At All Costs is Too Costly

By Andrew Grant

“Greed is good” was the motto of the nineties, according to the predictions of the insightful eighties movie Wall Street, but it is clear the same philosophy still survives – albeit in different guises. Although through the last decade it was considered standard practice to embody the notion of greed and avoid talking about ethics and trust, the latest series of business scandals has forced many people to re-look at the importance of business ethics and core values.

Should we be surprised at the scale and audacity of the current corporate scandals? Society has espoused the philosophy that it’s important to “do whatever it takes to produce the numbers” and that’s exactly what individuals have done. A recent article from the Economist has, quite rightly, pointed out that, “When undue attention is focused on a single figure (bottom line profit), undue effort is devoted to manipulating it.” Commenting on the current economic climate, George W Bush said that, “Unethical behaviour and conduct that began in the boom of the 1990s is being uncovered. Workers have lost their jobs and the trust of the American people has been betrayed.” 

Although the unwritten rule for many companies has been to “do whatever it takes to get ahead”, many of the individuals we come into contact with in our work actually rate trust and honesty as the most important attributes in successful team and organisational development.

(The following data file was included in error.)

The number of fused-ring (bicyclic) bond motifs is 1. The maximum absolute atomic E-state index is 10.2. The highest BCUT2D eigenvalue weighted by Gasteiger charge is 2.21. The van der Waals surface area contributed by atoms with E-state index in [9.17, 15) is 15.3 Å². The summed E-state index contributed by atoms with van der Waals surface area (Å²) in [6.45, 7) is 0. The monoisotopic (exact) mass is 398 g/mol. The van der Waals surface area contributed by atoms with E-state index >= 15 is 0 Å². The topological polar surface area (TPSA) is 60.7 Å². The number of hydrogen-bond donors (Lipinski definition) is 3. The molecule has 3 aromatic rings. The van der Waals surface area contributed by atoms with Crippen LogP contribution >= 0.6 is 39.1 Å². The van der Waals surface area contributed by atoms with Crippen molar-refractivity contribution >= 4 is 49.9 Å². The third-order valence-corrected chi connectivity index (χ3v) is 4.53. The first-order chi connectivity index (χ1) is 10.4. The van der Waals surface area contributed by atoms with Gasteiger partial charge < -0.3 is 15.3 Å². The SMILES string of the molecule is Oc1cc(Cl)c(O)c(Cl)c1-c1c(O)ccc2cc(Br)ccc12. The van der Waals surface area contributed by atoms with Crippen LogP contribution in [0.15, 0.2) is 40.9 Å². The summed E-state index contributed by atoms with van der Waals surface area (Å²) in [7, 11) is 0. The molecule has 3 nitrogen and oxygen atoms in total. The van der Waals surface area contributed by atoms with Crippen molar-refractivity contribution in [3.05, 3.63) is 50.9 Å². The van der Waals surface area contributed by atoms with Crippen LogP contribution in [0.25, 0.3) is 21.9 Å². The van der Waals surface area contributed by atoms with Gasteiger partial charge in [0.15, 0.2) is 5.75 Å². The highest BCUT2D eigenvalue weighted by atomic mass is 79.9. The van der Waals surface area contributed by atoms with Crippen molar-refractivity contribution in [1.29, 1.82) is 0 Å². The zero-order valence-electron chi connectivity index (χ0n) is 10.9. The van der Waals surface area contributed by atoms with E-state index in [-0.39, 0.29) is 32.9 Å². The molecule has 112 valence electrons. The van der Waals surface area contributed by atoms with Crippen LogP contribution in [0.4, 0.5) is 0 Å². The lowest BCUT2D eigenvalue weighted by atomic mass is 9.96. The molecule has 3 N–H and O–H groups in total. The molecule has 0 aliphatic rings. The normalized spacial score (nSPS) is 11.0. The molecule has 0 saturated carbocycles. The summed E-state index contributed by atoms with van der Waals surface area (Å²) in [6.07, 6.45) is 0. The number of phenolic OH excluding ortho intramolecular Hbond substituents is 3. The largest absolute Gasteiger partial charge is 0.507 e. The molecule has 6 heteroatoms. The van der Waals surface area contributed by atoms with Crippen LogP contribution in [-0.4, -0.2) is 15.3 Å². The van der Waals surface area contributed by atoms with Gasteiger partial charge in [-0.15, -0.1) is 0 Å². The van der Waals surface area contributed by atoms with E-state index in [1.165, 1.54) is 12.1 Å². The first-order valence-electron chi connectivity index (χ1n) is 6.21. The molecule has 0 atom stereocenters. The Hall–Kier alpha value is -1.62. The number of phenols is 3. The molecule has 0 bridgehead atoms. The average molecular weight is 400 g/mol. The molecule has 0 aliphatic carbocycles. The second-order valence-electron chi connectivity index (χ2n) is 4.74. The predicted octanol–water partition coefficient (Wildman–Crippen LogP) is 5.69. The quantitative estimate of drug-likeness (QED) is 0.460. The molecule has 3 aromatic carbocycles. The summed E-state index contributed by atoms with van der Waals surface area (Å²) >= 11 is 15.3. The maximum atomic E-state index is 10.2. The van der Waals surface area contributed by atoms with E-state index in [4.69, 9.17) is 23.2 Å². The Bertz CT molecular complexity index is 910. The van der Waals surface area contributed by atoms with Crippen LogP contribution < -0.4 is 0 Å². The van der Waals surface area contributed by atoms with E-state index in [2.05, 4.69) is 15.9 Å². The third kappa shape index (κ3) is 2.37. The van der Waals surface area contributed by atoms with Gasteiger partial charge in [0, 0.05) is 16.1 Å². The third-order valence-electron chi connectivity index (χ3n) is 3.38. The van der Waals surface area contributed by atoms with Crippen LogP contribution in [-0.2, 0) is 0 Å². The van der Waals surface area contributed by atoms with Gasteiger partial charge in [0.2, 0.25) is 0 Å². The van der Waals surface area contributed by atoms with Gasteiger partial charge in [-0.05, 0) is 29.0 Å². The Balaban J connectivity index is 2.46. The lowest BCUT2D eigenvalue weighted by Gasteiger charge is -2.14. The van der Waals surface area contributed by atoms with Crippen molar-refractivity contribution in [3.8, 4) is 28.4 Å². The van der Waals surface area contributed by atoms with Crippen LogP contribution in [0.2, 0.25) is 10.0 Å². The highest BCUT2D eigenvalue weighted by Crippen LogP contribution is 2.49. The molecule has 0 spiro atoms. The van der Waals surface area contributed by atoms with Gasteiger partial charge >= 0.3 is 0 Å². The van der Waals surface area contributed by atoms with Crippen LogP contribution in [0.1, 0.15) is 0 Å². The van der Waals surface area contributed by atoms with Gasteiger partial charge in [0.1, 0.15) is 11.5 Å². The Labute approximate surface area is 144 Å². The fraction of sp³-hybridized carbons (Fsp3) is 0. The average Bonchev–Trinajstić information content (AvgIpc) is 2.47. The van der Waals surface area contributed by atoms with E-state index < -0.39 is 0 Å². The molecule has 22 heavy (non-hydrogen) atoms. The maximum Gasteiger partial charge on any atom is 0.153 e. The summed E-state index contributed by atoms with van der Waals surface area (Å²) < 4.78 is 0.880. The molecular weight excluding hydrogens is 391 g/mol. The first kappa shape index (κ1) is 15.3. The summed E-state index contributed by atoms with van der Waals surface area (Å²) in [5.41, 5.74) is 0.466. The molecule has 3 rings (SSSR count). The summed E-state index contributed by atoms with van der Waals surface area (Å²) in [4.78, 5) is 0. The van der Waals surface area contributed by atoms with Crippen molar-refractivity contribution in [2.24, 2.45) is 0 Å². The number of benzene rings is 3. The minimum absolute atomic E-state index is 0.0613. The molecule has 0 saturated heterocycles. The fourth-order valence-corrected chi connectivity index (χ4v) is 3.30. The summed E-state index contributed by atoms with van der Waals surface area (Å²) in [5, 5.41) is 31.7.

THE COMPETITIVE SPIRIT

We have some great photos of professional adult men cuddling stuffed toy monkeys. On one of our team building programs, corporate groups are asked to rescue and provide for this unique “endangered” animal. We travel on buses to jungle areas, where teams must negotiate difficult territory to gather supplies for their animal and follow the instructions carefully to ensure its survival.

Perhaps not surprisingly, the activity inevitably gets very competitive – although no direct instructions are given to compete against others. It’s quite humorous to observe from an objective perspective the way these people behave when the suits are taken off and the challenge is on. It’s interesting to see to what extent these people will go to in order to reach the given goal. They’ll battle each other in huge football scrums and shred the other teams’ animals to pieces, lying and cheating as much as is necessary to “win”.

One particular time when we ran the program, the heat was on before the group even departed from the hotel. We were working with the top sales performers in the company, and they were all hyped up and ready to go. No sooner had the group left the briefing room, than an individual from Team A stole Team B’s monkey and threw it in the rubbish bin. Team B, however, only discovered their significant loss when the bus arrived at the given destination. Team B was mortified. The whole day’s activity was now useless.

What the individual in Team A hadn’t taken into account was the fact that the CEO of the company was on Team B. And the CEO was furious! At the end of the program she let it be known that if she found the individual responsible for committing such a heinous crime, they would be sacked from the company!